In the largest study of its kind, researchers say they’ve found a higher risk of autism among children whose births were induced or sped up.

The finding comes from a study published Monday in the journal JAMA Pediatrics looking at 625,042 births in North Carolina over eight years. Researchers at Duke University and the University of Michigan compared the children’s birth records with public school records to assess whether or not the kids were later diagnosed with autism.

The percentage of mothers who were induced or had their labor sped up was higher among children with autism, the study found.

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In the most extreme example, boys born after labor was both induced and accelerated had a 35 percent higher chance of autism as compared to children born without the aid of either treatment. Meanwhile, researchers found that in cases where either inducing or speeding up labor — but not both — was involved there was a higher risk of autism in boys, but only accelerating labor increased the odds for girls.

It’s unclear precisely what’s behind the link, researchers said. There could be underlying problems with the pregnancies that lead to the need for doctors to intervene or it could be something about the process of inducing or speeding up labor or the drugs used to do so, they said.

“This study provides preliminary evidence of an association between autism and labor induction/augmentation, especially among male children,” said Marie Lynn Miranda of the University of Michigan and a senior author of the study.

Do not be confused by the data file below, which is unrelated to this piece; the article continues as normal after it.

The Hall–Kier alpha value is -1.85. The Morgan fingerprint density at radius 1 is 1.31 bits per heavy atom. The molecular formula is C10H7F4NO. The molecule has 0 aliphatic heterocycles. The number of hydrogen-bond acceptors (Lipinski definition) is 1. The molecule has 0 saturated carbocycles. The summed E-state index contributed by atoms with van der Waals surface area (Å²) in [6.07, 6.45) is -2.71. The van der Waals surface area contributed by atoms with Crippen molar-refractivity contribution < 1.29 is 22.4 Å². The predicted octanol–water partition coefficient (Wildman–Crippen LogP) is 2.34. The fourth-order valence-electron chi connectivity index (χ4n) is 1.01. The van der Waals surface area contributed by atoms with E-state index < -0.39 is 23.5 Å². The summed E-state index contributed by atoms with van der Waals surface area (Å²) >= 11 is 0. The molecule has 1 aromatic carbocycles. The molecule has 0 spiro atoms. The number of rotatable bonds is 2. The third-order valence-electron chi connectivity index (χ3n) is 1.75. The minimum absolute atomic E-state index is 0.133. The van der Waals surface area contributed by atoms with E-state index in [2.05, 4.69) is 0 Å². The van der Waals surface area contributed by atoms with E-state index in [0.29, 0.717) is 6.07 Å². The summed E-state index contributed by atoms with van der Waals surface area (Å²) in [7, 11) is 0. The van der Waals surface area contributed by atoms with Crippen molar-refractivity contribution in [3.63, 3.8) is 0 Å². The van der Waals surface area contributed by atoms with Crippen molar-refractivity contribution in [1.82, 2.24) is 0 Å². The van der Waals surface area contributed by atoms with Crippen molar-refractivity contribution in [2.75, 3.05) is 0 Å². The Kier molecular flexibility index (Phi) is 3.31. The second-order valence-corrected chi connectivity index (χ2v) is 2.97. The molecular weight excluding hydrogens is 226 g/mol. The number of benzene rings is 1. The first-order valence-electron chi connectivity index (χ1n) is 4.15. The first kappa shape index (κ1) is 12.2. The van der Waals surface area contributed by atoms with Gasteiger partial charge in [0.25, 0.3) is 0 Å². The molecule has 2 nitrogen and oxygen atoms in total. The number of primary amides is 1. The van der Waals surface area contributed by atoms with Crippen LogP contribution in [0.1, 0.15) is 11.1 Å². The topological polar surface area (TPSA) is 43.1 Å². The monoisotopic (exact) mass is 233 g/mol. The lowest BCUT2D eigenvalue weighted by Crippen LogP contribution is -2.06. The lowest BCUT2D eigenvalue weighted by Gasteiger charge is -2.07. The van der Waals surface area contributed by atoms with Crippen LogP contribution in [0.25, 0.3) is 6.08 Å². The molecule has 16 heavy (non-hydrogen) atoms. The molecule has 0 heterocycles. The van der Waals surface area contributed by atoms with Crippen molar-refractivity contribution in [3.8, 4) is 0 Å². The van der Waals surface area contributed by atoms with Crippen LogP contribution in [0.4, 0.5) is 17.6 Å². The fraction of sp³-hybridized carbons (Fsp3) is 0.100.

The increased chance for autism observed in the study is similar to that of other known risk factors like a mother being older or a baby being born before 34 weeks, researchers said.

Those behind the government-funded study indicated that the findings are significant since both the rates of autism and the number of births that are accelerated artificially are on the rise. However, they said that more research is needed to better understand the association and that no change in current practice for inducing or speeding up the labor process is warranted at this time.

“The findings of this study must be balanced with the fact that there are clear benefits associated with induction and augmentation of labor,” said Chad Grotegut, a study author and an assistant professor of obstetrics and gynecology at Duke. “Labor induction, especially for women with post-date pregnancies or medical conditions such as diabetes and high blood pressure, has remarkably decreased the chance of stillbirth.”

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